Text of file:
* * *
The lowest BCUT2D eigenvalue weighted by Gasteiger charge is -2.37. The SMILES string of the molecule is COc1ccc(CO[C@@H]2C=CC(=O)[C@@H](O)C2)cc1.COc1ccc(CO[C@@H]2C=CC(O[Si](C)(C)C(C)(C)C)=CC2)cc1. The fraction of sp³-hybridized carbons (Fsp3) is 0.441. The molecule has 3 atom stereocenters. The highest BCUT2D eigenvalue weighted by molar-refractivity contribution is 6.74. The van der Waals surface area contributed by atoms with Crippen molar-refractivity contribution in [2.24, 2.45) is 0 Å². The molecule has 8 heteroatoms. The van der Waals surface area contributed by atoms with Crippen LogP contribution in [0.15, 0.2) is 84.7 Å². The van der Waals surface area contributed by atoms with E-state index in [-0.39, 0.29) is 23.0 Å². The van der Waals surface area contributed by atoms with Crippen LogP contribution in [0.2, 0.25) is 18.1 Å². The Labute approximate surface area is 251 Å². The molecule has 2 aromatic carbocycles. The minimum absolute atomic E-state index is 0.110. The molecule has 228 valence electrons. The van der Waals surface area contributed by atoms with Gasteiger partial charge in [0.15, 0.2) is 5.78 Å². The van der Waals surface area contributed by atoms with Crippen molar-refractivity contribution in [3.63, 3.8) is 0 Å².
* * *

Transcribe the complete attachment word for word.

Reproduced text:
The lowest BCUT2D eigenvalue weighted by Gasteiger charge is -2.37. The SMILES string of the molecule is COc1ccc(CO[C@@H]2C=CC(=O)[C@@H](O)C2)cc1.COc1ccc(CO[C@@H]2C=CC(O[Si](C)(C)C(C)(C)C)=CC2)cc1. The fraction of sp³-hybridized carbons (Fsp3) is 0.441. The molecule has 3 atom stereocenters. The highest BCUT2D eigenvalue weighted by molar-refractivity contribution is 6.74. The van der Waals surface area contributed by atoms with Crippen molar-refractivity contribution in [2.24, 2.45) is 0 Å². The molecule has 8 heteroatoms. The van der Waals surface area contributed by atoms with Crippen LogP contribution in [0.15, 0.2) is 84.7 Å². The van der Waals surface area contributed by atoms with E-state index in [-0.39, 0.29) is 23.0 Å². The van der Waals surface area contributed by atoms with Crippen LogP contribution in [0.2, 0.25) is 18.1 Å². The Labute approximate surface area is 251 Å². The molecule has 2 aromatic carbocycles. The minimum absolute atomic E-state index is 0.110. The molecule has 228 valence electrons. The van der Waals surface area contributed by atoms with Gasteiger partial charge in [0.15, 0.2) is 5.78 Å². The van der Waals surface area contributed by atoms with Crippen molar-refractivity contribution in [3.63, 3.8) is 0 Å².